As prescribed by Paulina Constancia

Helping Hands Series (2): Permaculture Practitioners Guiding us to a Sustainable Future

As we all know, May 1 is International Workers’ Day (also known as May Day and Labor Day). So I thought I should dedicate this week’s posts to the countless people who have committed their labours so selflessly for change, who have extended a helping hand to this ailing world. When we watch the news, we often just see the bad that happens around the world, so I thought I’d highlight a tiny sample of the good that happens everyday in every corner of the world.

I have chosen to symbolize these efforts as a hand, a ‘helping hand’ and the design changes everyday depending on the field where help and good is being extended.

Today I feature “The Permaculture Movement”, the ultimate and simplest solution to the world’s most pressing problems. 
“Permaculture Helping Hands”
-leading the world to a sustainable future-
Digital Collage by Paulina Constancia
(thermal camera and posterize colour)
The Permaculture Flower
as explained petal-by-petal
by co-originator David Holmgren

Watch videos of Permaculture Principles
in Action

In the mid-1970s, Bill Mollison and David Holmgren started developing ideas about stable agricultural systems on the southern Australian island state of Tasmania. This was a result of the danger of the rapidly growing use of industrial-agricultural methods. In their view, highly dependent on non renewable resources, these methods were additionally poisoning land and water, reducing biodiversity, and removing billions of tons of topsoil from previously fertile landscapes. A design approach called “permaculture” was their response and was first made public with the publication of their book Permaculture One in 1978.
By the early 1980s, the concept had broadened from agricultural systems design towards complete, sustainable human habitats. After Permaculture One, Mollison further refined and developed the ideas by designing hundreds of permaculture sites [citation needed] and writing more detailed books, notably Permaculture: A Designers Manual. Mollison lectured in over 80 countries and taught his two-week Permaculture Design Course (PDC) to many hundreds of students.
By the mid-1980s, many of the students had become successful practitioners and had themselves begun teaching the techniques they had learned. In a short period of time permaculture groups, projects, associations, and institutes were established in over one hundred countries. In 1991, a four-part television documentary by ABC productions called “The Global Gardener” showed permaculture applied to a range of worldwide situations, bringing the concept to a much broader public. In 2012, Ryan Harb and his students won White House “Champions of Change” sustainability contest, which declared that “they demonstrate how permaculture can feed a growing population in an environmentally sustainable and socially responsible manner”.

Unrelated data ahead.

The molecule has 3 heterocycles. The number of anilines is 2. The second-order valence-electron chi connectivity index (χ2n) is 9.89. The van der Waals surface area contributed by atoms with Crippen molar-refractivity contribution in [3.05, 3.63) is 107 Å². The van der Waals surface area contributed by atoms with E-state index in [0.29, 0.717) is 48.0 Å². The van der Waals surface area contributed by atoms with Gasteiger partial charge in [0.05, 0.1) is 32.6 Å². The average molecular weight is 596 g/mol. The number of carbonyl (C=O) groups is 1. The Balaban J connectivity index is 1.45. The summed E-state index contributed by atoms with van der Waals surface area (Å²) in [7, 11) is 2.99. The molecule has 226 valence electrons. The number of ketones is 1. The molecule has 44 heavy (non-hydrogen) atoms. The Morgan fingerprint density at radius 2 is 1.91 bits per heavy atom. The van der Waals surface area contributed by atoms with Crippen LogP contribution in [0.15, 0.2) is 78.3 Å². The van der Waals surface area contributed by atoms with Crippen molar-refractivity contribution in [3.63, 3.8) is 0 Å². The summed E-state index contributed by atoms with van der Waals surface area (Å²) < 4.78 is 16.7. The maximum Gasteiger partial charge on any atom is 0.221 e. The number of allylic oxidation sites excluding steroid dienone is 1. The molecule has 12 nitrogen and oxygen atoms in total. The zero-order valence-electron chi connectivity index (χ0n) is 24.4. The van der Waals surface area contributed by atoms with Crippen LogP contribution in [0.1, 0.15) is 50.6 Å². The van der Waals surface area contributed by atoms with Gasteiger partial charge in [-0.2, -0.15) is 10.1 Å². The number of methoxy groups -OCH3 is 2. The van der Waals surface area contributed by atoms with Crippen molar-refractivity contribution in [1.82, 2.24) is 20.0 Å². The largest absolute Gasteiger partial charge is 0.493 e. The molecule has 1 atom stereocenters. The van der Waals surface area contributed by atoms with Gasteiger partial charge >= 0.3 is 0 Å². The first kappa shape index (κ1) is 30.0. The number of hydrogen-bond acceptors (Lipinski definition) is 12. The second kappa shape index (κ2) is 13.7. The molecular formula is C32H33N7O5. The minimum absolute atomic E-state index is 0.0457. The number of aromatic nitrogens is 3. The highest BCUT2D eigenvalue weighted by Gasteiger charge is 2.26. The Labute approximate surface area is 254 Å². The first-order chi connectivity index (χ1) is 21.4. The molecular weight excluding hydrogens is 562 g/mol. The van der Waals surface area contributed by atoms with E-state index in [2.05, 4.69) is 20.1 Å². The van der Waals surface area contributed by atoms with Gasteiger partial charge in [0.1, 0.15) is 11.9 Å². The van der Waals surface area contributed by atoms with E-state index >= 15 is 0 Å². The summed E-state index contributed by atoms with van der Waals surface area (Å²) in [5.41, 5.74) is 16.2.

shows how natural systems can teach us better design practices. Learning to work with the earth not only creates a healthier environment, it also nourishes the people who live in it.

What sets permaculture apart from other developmental approaches is that it is not just a model, it is a comprehensive design process. Each site, whether a household, school, clinic, business, farm, or village, has a unique set of elements and design considerations. But while each site is viewed as unique, in permaculture design and practice, economic benefit does not contradict, or even benefit to, three core values or ethics:
Care of the Earth: Provision for all life systems to continue and multiply.
Care of People: Provision for people to access those resources necessary for their existence.
Setting Limits to Population and Consumption: By governing our own needs, we can set resources aside to further the above principles.

What Bill Mollison and David Holmgren started in the 70’s in Tasmania is now a growing global movement. There are permaculture practitioners in every continent now. If you are interested to learn about Permaculture please visit the permaculturedotorg

Watch a video of my art collection “Quiltopia”
which was shown at the Ayala Museum/Makati.
A percentage of the proceeds went to the
educational program at Cabiokid
a permaculture development site in Nueva Ecija.

“What permaculturists are doing 
is the most important activity 
that any group is doing on the planet.
We don’t know what details of a truly
sustainable future are going to be like, 
but we need options, we need people experimenting in all kinds of ways and permaculturists are one of the critical gangs that are doing that.”
-Dr David Suzuki- 
geneticist, broadcaster 
& international environmental advocate

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This entry was posted on May 1, 2012 by in Uncategorized.
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